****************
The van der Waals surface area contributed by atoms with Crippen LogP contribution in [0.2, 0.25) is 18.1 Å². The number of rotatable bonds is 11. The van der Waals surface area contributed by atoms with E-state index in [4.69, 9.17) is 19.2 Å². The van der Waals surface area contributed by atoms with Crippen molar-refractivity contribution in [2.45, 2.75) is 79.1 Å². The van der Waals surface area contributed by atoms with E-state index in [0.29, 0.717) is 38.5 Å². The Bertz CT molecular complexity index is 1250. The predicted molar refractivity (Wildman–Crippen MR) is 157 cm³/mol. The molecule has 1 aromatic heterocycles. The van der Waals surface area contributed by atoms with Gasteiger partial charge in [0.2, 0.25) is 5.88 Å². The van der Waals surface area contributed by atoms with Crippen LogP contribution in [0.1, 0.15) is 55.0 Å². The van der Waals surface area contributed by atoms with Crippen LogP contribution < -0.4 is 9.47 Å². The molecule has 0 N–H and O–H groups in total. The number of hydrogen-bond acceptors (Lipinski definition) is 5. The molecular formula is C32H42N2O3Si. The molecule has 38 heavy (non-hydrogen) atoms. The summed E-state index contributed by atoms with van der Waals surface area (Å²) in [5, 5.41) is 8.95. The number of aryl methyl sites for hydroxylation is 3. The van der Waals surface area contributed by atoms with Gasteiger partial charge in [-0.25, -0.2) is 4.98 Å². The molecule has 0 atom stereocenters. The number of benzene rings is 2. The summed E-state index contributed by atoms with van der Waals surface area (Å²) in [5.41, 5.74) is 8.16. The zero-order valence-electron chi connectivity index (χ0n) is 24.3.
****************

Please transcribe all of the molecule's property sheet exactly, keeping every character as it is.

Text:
The van der Waals surface area contributed by atoms with Crippen LogP contribution in [0.2, 0.25) is 18.1 Å². The number of rotatable bonds is 11. The van der Waals surface area contributed by atoms with E-state index in [4.69, 9.17) is 19.2 Å². The van der Waals surface area contributed by atoms with Crippen molar-refractivity contribution in [2.45, 2.75) is 79.1 Å². The van der Waals surface area contributed by atoms with E-state index in [0.29, 0.717) is 38.5 Å². The Bertz CT molecular complexity index is 1250. The predicted molar refractivity (Wildman–Crippen MR) is 157 cm³/mol. The molecule has 1 aromatic heterocycles. The van der Waals surface area contributed by atoms with Gasteiger partial charge in [0.2, 0.25) is 5.88 Å². The van der Waals surface area contributed by atoms with Crippen LogP contribution in [0.1, 0.15) is 55.0 Å². The van der Waals surface area contributed by atoms with Crippen LogP contribution < -0.4 is 9.47 Å². The molecule has 0 N–H and O–H groups in total. The number of hydrogen-bond acceptors (Lipinski definition) is 5. The molecular formula is C32H42N2O3Si. The molecule has 38 heavy (non-hydrogen) atoms. The summed E-state index contributed by atoms with van der Waals surface area (Å²) in [5, 5.41) is 8.95. The number of aryl methyl sites for hydroxylation is 3. The van der Waals surface area contributed by atoms with Gasteiger partial charge in [-0.25, -0.2) is 4.98 Å². The molecule has 0 atom stereocenters. The number of benzene rings is 2. The summed E-state index contributed by atoms with van der Waals surface area (Å²) in [5.41, 5.74) is 8.16. The zero-order valence-electron chi connectivity index (χ0n) is 24.3.